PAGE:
Wednesday, July 10, 2013

Fiction/Nonfiction Smackdown

I am honored to introduce you to another Art of Teaching guest blogger, Rachel Niemer. I met Rachel through the Historical Perspectives online class I'm teaching this summer. Even over the world wide web, her voice and personality has jumped off the screen in her reflective posts. Rachel just finished her third year of teaching World Literature to 9th graders and 10th grade English at West Carrollton High School. She is a runner, yogi, and world traveller. Last summer, she and her boyfriend went all the way to Nicaragua. When she is not travelling the globe or training for a half marathon, Rachel spends time pondering the education issues that affect us most today, like the Common Core (okay, maybe we assigned her to do this!), but her argument about the way the CCSS has pitted nonfiction against fiction is seriously impressive and enjoyable. Hope it makes you think as much as it did for me.
The more articles I read about the Common Core, the more I see this as a battle between Fiction and Nonfiction. Why is that so? Can't teachers teach the same essential concepts through both types of literature? Yes, there are unique elements of both (which is why we should maybe strive to provide a more balanced, diverse text set in our classrooms). If we only focus upon teaching one type of writing (like the Common Core's attention to nonfiction), we lose so much, and our next state-implemented standards (probably in the next 10 years) will swing our attention back to fiction. The New York Times article What Shouls Children Read? called this a, fiction/nonfiction "smackdown." Why does it have to be this way?

When professor/author Dr. Tom Romano recently presented at Miami, he mentioned his frustrations with the CCSS disregarding narrative writing. This also saddens me, as good, creative writing is what I like to read most. I'd much rather read a story that has a beautifully constructed, vividly creative way of describing the accounts of their life rather than read a stark piece of writing any day. But, I definitely see value in nonfiction, business-like writing. Most of the job world out there isn't going to want something with meaningful metaphors and strong symbolism. Rather, they are going to want a specific account of a lab procedure, meeting minutes, travel log, etc. David Coleman, one of the authors of the CCSS summed this up by saying, “It is rare in a working environment,” he argued, “that someone says, ‘Johnson, I need a market analysis by Friday but before that I need a compelling account of your childhood.’”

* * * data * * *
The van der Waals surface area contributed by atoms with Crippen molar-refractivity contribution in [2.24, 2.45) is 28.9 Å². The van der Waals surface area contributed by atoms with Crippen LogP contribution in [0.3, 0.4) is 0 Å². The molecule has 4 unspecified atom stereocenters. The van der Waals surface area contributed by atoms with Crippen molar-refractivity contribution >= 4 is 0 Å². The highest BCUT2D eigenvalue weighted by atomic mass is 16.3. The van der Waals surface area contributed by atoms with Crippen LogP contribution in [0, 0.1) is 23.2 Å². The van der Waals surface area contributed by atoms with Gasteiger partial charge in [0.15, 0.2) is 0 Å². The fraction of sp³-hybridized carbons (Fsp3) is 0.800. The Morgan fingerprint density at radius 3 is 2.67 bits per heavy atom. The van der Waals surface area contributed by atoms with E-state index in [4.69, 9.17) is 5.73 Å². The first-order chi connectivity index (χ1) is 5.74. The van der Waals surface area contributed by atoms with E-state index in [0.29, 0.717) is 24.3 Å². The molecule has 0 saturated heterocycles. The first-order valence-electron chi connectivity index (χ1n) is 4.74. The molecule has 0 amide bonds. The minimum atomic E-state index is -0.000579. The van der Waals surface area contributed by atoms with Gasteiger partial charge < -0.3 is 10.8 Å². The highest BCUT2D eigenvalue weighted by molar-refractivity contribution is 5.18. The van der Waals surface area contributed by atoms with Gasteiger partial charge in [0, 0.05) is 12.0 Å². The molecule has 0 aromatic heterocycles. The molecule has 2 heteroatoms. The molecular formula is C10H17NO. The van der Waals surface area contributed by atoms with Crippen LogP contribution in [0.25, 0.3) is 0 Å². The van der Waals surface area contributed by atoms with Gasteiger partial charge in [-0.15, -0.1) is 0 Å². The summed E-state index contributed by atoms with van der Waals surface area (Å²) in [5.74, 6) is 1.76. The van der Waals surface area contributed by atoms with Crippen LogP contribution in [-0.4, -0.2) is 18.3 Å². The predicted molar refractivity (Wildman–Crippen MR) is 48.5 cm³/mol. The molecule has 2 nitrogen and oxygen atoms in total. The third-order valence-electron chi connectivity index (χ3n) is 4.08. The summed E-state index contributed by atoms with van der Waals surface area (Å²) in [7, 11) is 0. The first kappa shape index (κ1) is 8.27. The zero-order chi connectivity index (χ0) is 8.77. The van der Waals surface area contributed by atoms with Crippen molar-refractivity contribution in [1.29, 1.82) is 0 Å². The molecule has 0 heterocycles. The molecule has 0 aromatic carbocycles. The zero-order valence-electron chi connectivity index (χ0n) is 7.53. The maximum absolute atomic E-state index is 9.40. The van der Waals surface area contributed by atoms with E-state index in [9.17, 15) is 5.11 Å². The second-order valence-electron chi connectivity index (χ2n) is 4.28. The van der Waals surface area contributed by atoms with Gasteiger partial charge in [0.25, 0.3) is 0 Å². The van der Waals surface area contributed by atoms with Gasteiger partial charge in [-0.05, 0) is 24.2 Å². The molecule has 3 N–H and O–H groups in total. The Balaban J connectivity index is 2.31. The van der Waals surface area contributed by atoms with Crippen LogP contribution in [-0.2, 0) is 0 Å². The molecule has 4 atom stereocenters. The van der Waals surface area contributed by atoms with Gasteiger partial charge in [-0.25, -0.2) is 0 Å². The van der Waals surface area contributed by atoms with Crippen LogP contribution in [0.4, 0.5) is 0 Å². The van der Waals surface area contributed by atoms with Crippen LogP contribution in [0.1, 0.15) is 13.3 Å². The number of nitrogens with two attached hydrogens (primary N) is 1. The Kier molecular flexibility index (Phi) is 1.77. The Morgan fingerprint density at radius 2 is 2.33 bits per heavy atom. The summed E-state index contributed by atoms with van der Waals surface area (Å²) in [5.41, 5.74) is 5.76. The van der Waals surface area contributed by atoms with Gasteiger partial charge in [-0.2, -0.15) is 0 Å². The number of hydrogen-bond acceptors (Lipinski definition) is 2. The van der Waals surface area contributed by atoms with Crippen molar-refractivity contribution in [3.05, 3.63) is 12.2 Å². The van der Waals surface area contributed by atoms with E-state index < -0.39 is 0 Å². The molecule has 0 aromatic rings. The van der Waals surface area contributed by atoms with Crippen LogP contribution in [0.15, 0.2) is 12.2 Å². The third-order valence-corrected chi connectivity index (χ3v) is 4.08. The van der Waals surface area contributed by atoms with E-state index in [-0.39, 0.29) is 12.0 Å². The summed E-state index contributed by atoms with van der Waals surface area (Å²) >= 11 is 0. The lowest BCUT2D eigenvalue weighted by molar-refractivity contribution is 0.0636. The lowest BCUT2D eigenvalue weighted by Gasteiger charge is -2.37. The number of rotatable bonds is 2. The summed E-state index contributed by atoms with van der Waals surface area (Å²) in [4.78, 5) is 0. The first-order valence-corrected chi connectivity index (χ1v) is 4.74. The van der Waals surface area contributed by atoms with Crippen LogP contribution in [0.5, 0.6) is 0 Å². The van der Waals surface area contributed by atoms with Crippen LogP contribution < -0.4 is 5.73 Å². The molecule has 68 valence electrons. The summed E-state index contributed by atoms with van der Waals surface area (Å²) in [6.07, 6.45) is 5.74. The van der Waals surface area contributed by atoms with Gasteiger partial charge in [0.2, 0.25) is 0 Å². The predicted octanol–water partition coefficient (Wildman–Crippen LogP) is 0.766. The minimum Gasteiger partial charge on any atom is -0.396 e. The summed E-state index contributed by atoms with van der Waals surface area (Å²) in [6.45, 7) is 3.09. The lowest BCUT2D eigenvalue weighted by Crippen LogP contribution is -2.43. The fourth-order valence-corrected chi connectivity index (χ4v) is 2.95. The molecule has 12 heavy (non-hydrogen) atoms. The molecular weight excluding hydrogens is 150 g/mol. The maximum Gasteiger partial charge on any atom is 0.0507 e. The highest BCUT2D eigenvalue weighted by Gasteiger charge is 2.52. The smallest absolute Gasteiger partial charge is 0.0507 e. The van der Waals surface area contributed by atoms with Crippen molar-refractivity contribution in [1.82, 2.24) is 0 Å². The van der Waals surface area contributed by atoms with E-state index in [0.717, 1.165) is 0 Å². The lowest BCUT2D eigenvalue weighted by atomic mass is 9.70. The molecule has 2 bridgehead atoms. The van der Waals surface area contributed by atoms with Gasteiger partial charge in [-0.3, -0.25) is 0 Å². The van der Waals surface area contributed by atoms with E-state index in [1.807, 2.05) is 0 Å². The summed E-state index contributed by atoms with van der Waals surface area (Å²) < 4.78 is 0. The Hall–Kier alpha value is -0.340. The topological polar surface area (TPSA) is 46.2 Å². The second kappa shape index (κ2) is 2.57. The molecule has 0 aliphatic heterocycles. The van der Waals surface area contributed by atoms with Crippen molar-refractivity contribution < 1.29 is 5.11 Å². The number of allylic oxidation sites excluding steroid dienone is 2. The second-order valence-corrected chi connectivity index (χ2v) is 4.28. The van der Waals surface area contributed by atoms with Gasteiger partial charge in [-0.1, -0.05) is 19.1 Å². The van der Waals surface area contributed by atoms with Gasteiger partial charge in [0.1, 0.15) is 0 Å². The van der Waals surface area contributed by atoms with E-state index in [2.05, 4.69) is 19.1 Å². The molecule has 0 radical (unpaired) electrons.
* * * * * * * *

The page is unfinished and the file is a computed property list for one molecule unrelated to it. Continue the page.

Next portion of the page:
I think that both types of writing, fiction and nonfiction, need to coexist more in the classroom. When both are used, the texts we choose to read in our lives become more worthwhile to read. For example, I love reading (nonfiction) blogs. Though the stories told on these blogs are about the real lives of women, I'd be bored after one post if the blogger hadn't included beautiful imagery, creative word choice, charismatic writing voice, and cute plays-on-words (all of which we associate with "narrative/fiction/creative" writing).

Our students are going to enter a "grown up" world that will bombard them with multiple perspectives, diverse opinions, and diverse writing pieces. So, why not give them access to a mix of the two types of texts? (I think this is where the "historic fiction" pieces come into play!) In the Scholastic article Why and How I Teach with Historical Fiction, the author mentioned that historical fiction, "...introduces children to characters who have different points of view and offers examples of how people deal differently with problems. It also informs students about the interpretive nature of history, showing how authors and illustrators deal with an issue in different ways." THAT is what I want my students to learn in class!

Historical Fiction is kind of the peacemaker in this "smackdown" between fiction/nonfiction. If we use this style of fiction, it opens the doors for nonfiction to coexist (potentially in a cross-curricular fashion, if we could plan this with other departments)! Through the Common Core, there may seem to be a push to incorporate nonfiction into our curriculum. But, I think we can still find ways (like using historical fiction!) to teach our students to appreciate both types of writing!

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